When I finally came back with the twine, Uncle Keith asked for another favor. “In the house, there’s a box of matches in the drawer on the left of the desk. Can you grab them and some paper? Any paper.”

I ran into the house. The new boots I got for Christmas didn’t quite fit, but my grandma assured me that was a good thing. She told me, “My parents survived the depression. Anything that lasts is a good thing.”

In the quiet house, I rummaged through papers and envelopes with my mom’s name on them, some with my dad’s name, and a handwritten note from Rob. The adults were at work and my little sister at daycare, so I took a moment to appreciate what it meant to be alone. I found the matches, along with a deck of Uno cards, a Polaroid camera, and some scratch ‘n sniff markers that I remember smelling like rotten fruit. I pocketed the matches and the papers with Rob’s name on them.

I thought I stalled for a while, but Uncle Keith had only managed to bring two of the four feed sacks down to the burn pile by the time I got back.

“Good timing,” he said. “Grab that last one, will ya?” I followed him down the slight hill dragging my sack to the ravine where he threw his feed sack like the hammer throw. He asked, “Do you want me to get it?”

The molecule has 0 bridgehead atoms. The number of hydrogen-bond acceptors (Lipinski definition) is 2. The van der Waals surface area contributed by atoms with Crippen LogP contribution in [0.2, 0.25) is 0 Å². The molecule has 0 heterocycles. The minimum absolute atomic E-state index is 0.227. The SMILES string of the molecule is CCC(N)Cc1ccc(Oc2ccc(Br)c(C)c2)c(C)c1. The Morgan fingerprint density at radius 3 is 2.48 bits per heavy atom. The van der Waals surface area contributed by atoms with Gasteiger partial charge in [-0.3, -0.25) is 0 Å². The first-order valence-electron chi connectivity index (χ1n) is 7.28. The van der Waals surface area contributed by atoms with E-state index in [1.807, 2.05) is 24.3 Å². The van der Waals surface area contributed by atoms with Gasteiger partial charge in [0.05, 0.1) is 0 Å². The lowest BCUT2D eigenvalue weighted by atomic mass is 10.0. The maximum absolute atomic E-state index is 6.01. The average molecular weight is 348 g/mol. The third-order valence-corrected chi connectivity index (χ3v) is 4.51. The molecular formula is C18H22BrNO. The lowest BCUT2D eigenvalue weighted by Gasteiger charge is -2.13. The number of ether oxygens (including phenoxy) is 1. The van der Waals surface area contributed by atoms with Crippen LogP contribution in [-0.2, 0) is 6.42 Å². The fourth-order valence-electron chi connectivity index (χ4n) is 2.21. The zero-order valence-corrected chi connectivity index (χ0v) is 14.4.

“I can do it, Uncle Keith. I’m not a baby.” I mirrored his throw, but didn’t have the distance. The package broke open and the dead piglets came tumbling out. Uncle Keith shoveled them back into the bag and said, “Don’t worry, Buddy. I got ya.” He launched the bag with his good arm and it landed with a ‘squash’ next to the pile.

Satisfied, he said, “Paper?” I gave him the letters and he looked over them and laughed. “Don’t worry, you got rid of him. I think I’ll just use this.” He removed the letter from the envelope and handed the letter back to me.

He crumpled the envelope at the base of the pile. “Now give me those matches and paper, will ya?”

I passed him the matchbox, with lettering declaring who to vote for in an election long passed. He held the box in his teeth, and with his good hand, struck the match against the side. He cupped the flame with his prosthetic and tried to catch fire to the feed sack, to no avail. He tried again. And again. But couldn’t get a flame to light.

Uncle Keith stretched his back. “Jerry, I need you to gather some tinder. Can you do that?”

I assured him that I could.

“It can’t be wet.” He pulled his hat down lower over his head, “We’re going to have ourselves an afternoon bonfire.”

I walked further into the woods until I reached a clearing. The water from the pond had stopped running in the cold. A fourteen-point buck trotted down the woods and met me head on across the stream. I say fourteen-point, but I didn’t find out the point system was based on their horns until years later. I felt like I was in a Gary Paulson novel. Like I could do this, live in this world, on this world. I reached out my hand and the buck didn’t move. The buck chuffed and a billow of breath escaped from his mouth.